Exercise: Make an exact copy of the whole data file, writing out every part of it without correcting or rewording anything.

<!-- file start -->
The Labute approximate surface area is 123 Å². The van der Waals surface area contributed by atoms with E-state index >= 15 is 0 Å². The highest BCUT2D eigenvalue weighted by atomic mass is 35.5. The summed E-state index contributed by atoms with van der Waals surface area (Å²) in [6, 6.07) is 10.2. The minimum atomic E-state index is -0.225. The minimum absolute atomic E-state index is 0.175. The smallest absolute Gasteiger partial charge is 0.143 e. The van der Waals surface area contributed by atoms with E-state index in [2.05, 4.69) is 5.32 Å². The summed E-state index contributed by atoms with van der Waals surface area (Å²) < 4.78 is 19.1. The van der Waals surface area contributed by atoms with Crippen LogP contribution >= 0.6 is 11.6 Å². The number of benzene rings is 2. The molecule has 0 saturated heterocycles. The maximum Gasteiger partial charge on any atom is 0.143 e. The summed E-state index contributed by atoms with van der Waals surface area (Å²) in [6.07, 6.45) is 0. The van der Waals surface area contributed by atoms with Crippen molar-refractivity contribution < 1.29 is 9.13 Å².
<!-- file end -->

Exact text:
The Labute approximate surface area is 123 Å². The van der Waals surface area contributed by atoms with E-state index >= 15 is 0 Å². The highest BCUT2D eigenvalue weighted by atomic mass is 35.5. The summed E-state index contributed by atoms with van der Waals surface area (Å²) in [6, 6.07) is 10.2. The minimum atomic E-state index is -0.225. The minimum absolute atomic E-state index is 0.175. The smallest absolute Gasteiger partial charge is 0.143 e. The van der Waals surface area contributed by atoms with E-state index in [2.05, 4.69) is 5.32 Å². The summed E-state index contributed by atoms with van der Waals surface area (Å²) < 4.78 is 19.1. The van der Waals surface area contributed by atoms with Crippen LogP contribution >= 0.6 is 11.6 Å². The number of benzene rings is 2. The molecule has 0 saturated heterocycles. The maximum Gasteiger partial charge on any atom is 0.143 e. The summed E-state index contributed by atoms with van der Waals surface area (Å²) in [6.07, 6.45) is 0. The van der Waals surface area contributed by atoms with Crippen molar-refractivity contribution < 1.29 is 9.13 Å².